The casting choice for the new film Being the Ricardos sparked immediate strong reactions in support for and opposition against the film’s Lucille Ball and Desi Arnaz. The director, Aaron Sorkin, called the casting process difficult – until he was approached by Nicole Kidman and Javier Bardem. In contrast to the divisive fan reaction, Sorkin felt certain about this choice and still does now, including in the face of claims of insensitivity.
The biographical film follows a formative week in the lives of Lucille Ball and Desi Arnaz, the driving force behind I Love Lucy, pulling back the curtain to observe their lives behind-the-scenes through production and as a couple. It will have a limited theatrical release on December 10, then is available to stream via Amazon Prime Video on December 21.
Aaron Sorkin stands by casting decisions of Kidman and Bardem
“You start out making graphs and charts and this and things like that, and then suddenly it gets easy,” Sorkin shared of the process of putting together a cast for Being the Ricardos. “When Nicole Kidman and Javier Bardem … say they want to do your movie, your casting search is over.”
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Disagreements rose up against casting Kidman as Ball. Debra Messing was a popular choice online. Ball’s daughter Lucie went on to vocally support Kidman and praise her poise and grace playing a Ball not yet at the height of her fame. As for appearance, Lucie noted there “are no lookalikes.” However, Bardem being cast as Desi Arnaz has caused a different kind of stir.
Acting, authenticity, accessibility
Desi Arnaz was born into opulence in Santiago de Cuba, Cuba, before his father’s arrest and release prompted the family to flee to America. Since building up a life for himself in Miami, Arnaz became fiercely patriotic, even refusing to shoot any I Love Lucy scenes that cheated the country that gave him another chance. Javier Bardem was born in Las Palmas de Gran Canaria, in the Canary Islands, Spain. There is where people take issue, objecting to having a Spanish actor playing a Cuban individual. Writer Andrea Reindl protested, “To some observers, it seems that Hollywood prefers casting Europeans as Latinos because Hollywood sees Europe as more ‘sophisticated’ than Latinidad.” Ethnic and racial identities are nuanced and a complex topic to navigate, but in short, part of the objections come from many white Spanish actors being assigned roles for Cubans of color, thereby giving opportunities to actors with many options already by taking from those given less opportunities.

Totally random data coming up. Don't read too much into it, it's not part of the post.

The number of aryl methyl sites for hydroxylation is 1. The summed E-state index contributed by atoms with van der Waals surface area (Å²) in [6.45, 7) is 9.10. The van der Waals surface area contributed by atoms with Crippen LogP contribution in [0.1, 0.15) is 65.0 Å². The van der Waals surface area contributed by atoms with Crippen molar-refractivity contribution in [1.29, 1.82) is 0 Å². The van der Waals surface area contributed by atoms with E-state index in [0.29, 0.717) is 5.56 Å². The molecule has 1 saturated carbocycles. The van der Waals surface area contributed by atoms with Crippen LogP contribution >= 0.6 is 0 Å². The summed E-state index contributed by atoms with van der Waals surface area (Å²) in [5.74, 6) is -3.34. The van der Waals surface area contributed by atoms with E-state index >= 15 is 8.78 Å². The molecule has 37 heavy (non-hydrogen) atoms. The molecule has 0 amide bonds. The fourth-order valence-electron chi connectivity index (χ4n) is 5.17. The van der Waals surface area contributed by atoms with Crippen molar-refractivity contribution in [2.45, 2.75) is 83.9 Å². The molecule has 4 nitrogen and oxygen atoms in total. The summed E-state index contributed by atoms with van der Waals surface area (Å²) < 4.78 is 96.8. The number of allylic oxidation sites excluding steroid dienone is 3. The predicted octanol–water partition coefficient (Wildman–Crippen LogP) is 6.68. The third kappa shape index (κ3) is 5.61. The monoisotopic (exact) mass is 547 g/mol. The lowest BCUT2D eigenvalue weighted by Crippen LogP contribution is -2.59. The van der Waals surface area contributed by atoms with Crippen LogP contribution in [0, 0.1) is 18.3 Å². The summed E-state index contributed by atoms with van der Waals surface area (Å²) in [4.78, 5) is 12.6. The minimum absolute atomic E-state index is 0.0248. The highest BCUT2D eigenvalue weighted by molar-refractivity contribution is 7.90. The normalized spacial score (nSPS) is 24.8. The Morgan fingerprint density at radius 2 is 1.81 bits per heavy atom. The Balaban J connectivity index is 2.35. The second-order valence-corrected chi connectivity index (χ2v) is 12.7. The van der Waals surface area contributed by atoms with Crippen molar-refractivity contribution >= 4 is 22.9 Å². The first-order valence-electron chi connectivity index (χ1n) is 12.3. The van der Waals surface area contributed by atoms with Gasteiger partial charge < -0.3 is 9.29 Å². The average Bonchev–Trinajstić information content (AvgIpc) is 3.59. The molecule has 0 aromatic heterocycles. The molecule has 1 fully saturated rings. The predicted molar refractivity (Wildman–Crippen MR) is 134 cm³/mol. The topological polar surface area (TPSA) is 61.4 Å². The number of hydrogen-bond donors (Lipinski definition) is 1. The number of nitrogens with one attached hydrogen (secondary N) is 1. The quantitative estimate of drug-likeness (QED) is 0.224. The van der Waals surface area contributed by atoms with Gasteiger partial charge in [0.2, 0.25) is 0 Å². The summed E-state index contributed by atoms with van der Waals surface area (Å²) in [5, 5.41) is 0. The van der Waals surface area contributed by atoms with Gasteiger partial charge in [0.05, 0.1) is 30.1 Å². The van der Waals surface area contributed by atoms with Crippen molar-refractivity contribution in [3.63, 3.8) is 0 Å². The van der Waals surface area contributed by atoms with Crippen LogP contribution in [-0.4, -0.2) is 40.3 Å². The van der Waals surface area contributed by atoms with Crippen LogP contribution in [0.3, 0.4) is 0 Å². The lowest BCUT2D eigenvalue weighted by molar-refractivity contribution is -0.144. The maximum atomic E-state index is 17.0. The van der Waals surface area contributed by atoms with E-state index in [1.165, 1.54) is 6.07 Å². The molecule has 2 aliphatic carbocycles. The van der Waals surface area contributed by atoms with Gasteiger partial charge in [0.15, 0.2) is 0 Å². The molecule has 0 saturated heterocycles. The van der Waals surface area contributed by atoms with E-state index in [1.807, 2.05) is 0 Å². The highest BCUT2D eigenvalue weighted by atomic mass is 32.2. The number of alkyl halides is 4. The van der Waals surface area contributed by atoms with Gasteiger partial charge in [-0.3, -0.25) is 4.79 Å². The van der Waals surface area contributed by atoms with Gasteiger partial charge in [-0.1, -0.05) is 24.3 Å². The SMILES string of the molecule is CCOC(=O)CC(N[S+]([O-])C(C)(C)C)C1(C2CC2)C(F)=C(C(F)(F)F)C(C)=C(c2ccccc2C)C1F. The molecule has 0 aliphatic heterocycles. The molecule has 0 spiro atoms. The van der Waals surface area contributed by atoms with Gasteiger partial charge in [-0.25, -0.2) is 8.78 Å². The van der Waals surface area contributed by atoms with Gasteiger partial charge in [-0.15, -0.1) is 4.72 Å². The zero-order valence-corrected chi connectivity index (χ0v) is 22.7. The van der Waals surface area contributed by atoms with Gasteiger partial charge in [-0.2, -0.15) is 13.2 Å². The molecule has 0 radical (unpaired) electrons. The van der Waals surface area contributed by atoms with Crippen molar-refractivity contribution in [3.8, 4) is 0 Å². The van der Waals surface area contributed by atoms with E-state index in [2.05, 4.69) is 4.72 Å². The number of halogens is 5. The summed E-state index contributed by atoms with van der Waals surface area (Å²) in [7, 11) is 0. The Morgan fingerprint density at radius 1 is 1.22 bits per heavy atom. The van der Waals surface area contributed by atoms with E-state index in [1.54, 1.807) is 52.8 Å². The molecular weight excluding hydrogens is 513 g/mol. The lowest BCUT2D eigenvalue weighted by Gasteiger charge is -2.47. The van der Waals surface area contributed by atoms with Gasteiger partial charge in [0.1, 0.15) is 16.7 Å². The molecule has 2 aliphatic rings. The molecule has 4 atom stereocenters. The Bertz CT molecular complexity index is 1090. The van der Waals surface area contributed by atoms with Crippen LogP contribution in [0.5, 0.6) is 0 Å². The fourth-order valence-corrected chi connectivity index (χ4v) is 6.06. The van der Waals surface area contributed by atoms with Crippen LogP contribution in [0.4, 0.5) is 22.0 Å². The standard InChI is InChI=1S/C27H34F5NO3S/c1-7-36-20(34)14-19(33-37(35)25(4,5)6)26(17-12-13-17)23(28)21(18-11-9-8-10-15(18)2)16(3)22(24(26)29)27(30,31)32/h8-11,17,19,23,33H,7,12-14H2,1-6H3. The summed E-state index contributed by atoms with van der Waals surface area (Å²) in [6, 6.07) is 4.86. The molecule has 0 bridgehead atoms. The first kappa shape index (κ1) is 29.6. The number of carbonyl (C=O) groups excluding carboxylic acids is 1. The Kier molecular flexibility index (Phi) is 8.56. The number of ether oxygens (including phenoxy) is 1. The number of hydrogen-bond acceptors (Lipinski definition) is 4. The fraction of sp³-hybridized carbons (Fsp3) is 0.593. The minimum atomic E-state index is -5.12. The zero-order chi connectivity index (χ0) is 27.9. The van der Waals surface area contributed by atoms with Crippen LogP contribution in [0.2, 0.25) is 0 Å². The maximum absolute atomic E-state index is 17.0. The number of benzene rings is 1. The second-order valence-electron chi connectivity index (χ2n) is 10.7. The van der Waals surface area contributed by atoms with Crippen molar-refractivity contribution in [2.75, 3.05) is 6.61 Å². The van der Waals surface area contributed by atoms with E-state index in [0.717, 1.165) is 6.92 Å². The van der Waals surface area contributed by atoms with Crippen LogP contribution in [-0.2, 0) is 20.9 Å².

Sorkin shares that he worked with a Latina casting consultant who was “fine with it.” Sorkin then went on to say, “I don’t want to use the casting consultant as cover. I want to tell you my opinion on this and I stand by it, which is this: Spanish and Cuban aren’t actable, OK?” Additionally, he said their daughter Lucie, who is half-Cuban through her father, did not object to the choice. Sorkin also shared his position on other traits, adding, “By the way, neither are straight and gay. Because I know there’s a small movement underway that only gay actors should play gay characters. Gay and straight aren’t actable. You could act being attracted to someone, but most nouns aren’t actable.”
What do you think of the casting choices?